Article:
W16 -17 ¦ Mechanical design, Machine design

Assignment for weeks 16 -17

  • Group assignment:
    1. Make a machine
    2. Including the end effector
    3. Build the passive parts and operate it manually
    4. Automate your machine
    5. Document the group project and your individual contribution
  • Link to this week’s homeworkpages: Mechanical Design and Machine Design

Getting started

One of the reasons for me to join Fab Academy was the lure of making my own machines. I simply carry within so many machines waiting to see this world. Not that I have the necessary mechanical background needed to make them materialize. Some, I know, are not that complicated and others are… let's say more lofty…. I dream of making my own throwing bench, plaster lathe, printer press, a silkscreen light bench that folds flat when in storages, a ceramic printer and I have been researching how to revert my jeep into electric car….

So It was finally Machine week! It is a group project and it should span two weeks. The project lands smack in the middle of the final project preparations. We have in the last few weeks been encouraged to work towards our final project and lasts week's project was all about the preparation necessary for the final project. Of course this has set us all the right frame of mind for the final project, all hyped up to go ahead. So it was real hard to step back and trap down back to an unrelated group project regardless of how exciting it was. And I am talking exiting like the whole reason why I am here! 21 days to go, and we have now 14 days to make a machine...and 7 to make a final project. The moral was not exactly high, even more so since our instructor and guru left us for India. Well, Iceland versus India…. not a tough call if your arse has been freezing here the hole winter.

All the groups got assigned a prefabricated packages with motors, paper cut recipies, motor controlling boards and the Gestalt software package. Now it was time to make a machine. We had a good lecture and introduction into what lay ahead. But afterwards I found myself terribly lost, more than usual. It may have something to do with the fact that when people get so emerged with their project they often have difficulties describing it in layman's terms, finding it impossible to start at the beginning and stripping it down to the bare basics, or it may be the simple fact that I simply did not get any of it.

So I googled Gestalt and actually found an article that explained well what it was all about. If interested you can read it here.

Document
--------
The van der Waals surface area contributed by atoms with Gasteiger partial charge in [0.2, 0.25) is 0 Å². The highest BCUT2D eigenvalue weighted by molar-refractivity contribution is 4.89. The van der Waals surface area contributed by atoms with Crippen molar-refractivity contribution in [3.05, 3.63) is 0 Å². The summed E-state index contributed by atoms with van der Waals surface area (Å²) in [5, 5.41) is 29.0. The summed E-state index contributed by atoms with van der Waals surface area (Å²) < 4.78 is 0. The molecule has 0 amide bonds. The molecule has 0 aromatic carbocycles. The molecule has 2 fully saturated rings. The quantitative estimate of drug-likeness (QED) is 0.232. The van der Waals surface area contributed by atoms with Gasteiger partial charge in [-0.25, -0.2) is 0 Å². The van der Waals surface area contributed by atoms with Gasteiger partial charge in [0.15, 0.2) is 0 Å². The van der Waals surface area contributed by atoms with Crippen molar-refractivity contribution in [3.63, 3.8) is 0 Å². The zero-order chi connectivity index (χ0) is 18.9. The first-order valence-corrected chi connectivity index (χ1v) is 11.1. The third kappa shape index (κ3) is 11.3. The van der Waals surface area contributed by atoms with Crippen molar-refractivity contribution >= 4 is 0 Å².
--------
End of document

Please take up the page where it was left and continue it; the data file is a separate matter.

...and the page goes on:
This site: How to make almost anything also helped the understanding. Note that on that page there are links to the documentation pages these groups did.


The Icelandic Fab Academy student group consists of 5 people, none with programming background. So moving into yet another programming languages, this time Python, was a bit daunting. Learn how to program in the last 16 weeks has been non trivial, and then have two weeks to learn Python, barely knowing the ups and downs in general of programming… well chin up and boots on, let's wade through this....

Programming somehow landed in my lap. Two of us, me and Madda tried to work our way through this. I started by whatching a 2 ½ hour course in Lynda.com : Up and Running with Python, that helped me getting some understanding of the Python structure.

  1. We installed the Gestalt software package. Step one was to to download it from GitHub

  2. Me and Madda both work on Windows, me on 8.1 and Madda on 7. After unzipping I dragged the packaged into its own folder. From there I right/Shift mouse-clicked on the folder name and opted for “open a command window here”. In the command window I typed:
     setup.py install
    That installed the package. (I already had Python 2.7 and serial.py installed. See week 10 for further info on that)

  3. So in the Gestalt folder there are codes for example machines. Go to :
    and locate a file called:
    Make sure you change the serial port identy in the file, it’ll be something like COM3 instead of the /dev/ttyUSB0 that is used for Linux.

  4. Next step is to connect everything together.

  5. We made the new board that Bas designed to connect from the computer to the boards. We looked at the board to find out how to wire the cable.